Brian Colin

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Brian Colin
Born (1956-11-04) November 4, 1956 (age 62)
OccupationVideo game designer, artist, animator
Known forRampage
Arch Rivals

Brian Colin (born November 4, 1956) is an American video-game designer, artist and animator. Among his best-known works are the coin-operated arcade games Rampage, Arch Rivals and Rampage: World Tour as well as General Chaos for the Sega Genesis game console. He is the CEO of Game Refuge Inc., an independent video-game design and development studio with offices in Downers Grove, Illinois. He has been noted for his work in the field of bitmapped video-game graphics and animation, creating video-game sprites and tiled background graphics with a recognizable, identifiable style.[1]

Career[edit]

Colin joined Bally/Midway as an artist and animator during the golden age of arcade video games. His first project was creating new character animation for the arcade game Discs of Tron, for which he was given onscreen credit.[2] Between 1982 and 1984, he created in-game raster graphics and animation for numerous Bally/Midway arcade games, including Kozmik Krooz'r, Spy Hunter and Zwackery, the latter being the first game for which Colin was credited as a game designer.

1985's Sarge was designed by Colin along with Bally/Midway programmer Jeff Nauman. It was their first complete collaboration in a partnership that would continue into the 21st century. Their 1986 game Rampage was a success that set arcade earnings records; it was eventually ported to more than 25 different platforms and is still prominently featured in Midway arcade compilations for current systems.[3][4]

Colin continued to work with other Bally/Midway programmers on games like Max RPM and Xenophobe, but as of 1988's Blasted, he collaborated primarily with Nauman. Their next two games were released after Bally/Midway was acquired by Williams Electronics in 1988: Arch Rivals in 1989 and Pigskin 621 A.D. in 1990. An easter egg in Xenophobe was seen with the second stage being named "Colin's Rock", as tribute to Brian Colin.

Colin left Williams/Bally/Midway to form the independent game development studio Game Refuge Inc. with Nauman in 1992. Starting with General Chaos in 1993, Colin has conceived and designed over 45 different video games under the Game Refuge brand, including the arcade games Rampage World Tour and Star Trek: Voyager. He has also branched out into video slot machine design, advergaming and touchscreen gaming. He continues to produce games for PCs and mobile platforms as the CEO of Game Refuge.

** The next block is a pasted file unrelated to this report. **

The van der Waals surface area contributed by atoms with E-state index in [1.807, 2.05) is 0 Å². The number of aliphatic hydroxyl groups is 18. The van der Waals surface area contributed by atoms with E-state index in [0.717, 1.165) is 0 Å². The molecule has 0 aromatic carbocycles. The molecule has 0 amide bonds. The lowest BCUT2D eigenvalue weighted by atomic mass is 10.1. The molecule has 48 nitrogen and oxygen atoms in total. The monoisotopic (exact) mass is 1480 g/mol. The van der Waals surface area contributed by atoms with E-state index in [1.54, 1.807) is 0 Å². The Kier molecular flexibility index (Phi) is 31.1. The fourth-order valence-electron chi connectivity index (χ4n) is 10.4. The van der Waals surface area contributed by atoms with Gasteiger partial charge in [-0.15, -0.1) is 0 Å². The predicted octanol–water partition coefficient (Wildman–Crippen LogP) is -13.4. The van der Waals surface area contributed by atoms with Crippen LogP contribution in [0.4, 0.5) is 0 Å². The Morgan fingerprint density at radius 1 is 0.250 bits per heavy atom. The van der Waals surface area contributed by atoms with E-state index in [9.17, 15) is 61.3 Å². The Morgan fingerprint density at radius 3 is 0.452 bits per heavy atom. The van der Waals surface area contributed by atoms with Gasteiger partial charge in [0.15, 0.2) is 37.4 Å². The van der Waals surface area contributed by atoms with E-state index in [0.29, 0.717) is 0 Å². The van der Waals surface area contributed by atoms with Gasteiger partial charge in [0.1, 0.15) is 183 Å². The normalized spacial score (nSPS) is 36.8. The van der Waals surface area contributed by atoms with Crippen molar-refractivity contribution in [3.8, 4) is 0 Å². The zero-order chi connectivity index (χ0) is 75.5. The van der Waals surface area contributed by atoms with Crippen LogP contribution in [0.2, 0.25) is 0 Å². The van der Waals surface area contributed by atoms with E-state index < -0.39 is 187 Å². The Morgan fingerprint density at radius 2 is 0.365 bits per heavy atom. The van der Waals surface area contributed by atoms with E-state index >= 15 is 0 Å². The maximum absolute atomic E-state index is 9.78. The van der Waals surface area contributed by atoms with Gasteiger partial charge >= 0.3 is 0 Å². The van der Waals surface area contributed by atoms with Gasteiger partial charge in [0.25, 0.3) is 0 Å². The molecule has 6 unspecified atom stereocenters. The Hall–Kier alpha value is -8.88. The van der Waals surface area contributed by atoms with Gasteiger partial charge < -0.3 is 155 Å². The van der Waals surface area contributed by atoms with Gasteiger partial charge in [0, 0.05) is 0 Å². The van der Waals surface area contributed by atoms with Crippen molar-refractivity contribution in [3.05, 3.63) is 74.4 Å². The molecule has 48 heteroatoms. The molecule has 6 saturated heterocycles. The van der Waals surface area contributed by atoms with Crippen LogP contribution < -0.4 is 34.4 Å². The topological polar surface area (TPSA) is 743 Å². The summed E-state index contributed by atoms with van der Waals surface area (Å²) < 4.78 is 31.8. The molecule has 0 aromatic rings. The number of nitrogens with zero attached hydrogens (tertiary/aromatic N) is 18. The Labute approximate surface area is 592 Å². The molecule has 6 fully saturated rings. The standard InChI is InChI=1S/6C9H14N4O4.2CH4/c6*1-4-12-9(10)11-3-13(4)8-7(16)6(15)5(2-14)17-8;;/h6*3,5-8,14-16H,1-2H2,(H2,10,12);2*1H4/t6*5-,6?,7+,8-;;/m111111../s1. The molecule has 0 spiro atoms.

More recently he has attempted to create a sequel General Chaos called "General Chaos II: Sons of Chaos" with Kickstarter backing.

Awards and honors[edit]

Colin's animated short film In Search of a Plot (1977) earned awards at the Chicago International Film Festival, the Melbourne International Amateur Film Festival, the Datsun/Playboy FOCUS International Film Festival, the National Student and Amateur Filmmakers' Festival of Comedy and CINE (Council on International Nontheatrical Events).[5]

Colin is currently named as an inventor on three United States Patents related to the gaming industry.

In 2005, Colin was inducted into the White Castle Hall of Fame.[6]

Notes[edit]

  1. ^ "The Pigskin Player's Handbook" at www.video-game-ephemera.com
  2. ^ Discs of Tron Arcade Game Easter Eggs at Digital Press: The Video Game Database
  3. ^ "Bally Readies Choice Entertainment Line-Up" RePlay, August 1986 (on www.gamesetwatch.com)
  4. ^ "Bally's Rampage a Smash Hit!" Canadian Coin Box Magazine, August 1986, p. 49
  5. ^ Hurley, Gerard T. Open-Ended: A Film/Video Source Book With the Film/Video Index. Kendall/Hunt Publishing Company, 1982, p. 122-123.
  6. ^ 2005 Hall of Fame Inductees at www.whitecastle.com

References[edit]

  • Seninsky, Frank. "Frank's Cranks: Bally Aiming High" Play Meter, August 15, 1986, p. 42–44
  • Haley, James. "Behind the Designing Scene" Canadian Coin Box Magazine, August–September 1990, p. 36
  • "Video-Game Previews: General Chaos" VideoGames & Computer Entertainment, August 1993, p. 47
  • Bieniek, Chris. "Video-Game Reviews: General Chaos" VideoGames, October 1993, p. 54
  • "Rampage: World Tour Destruction Guide" Tips & Tricks, June 1997, p. 40–45
  • Bevan, Mike. "The Making of...Rampage" Retro Gamer Issue 56, 2008, p. 70–75
  • Bevan, Mike. "The Making of...Spy Hunter" Retro Gamer Issue 66, 2009, p. 28–31
  • Hamen, Susan E. Inside the Industry: Engineering. ABDO Publishing Company, 2011, p. 81–83.

External links[edit]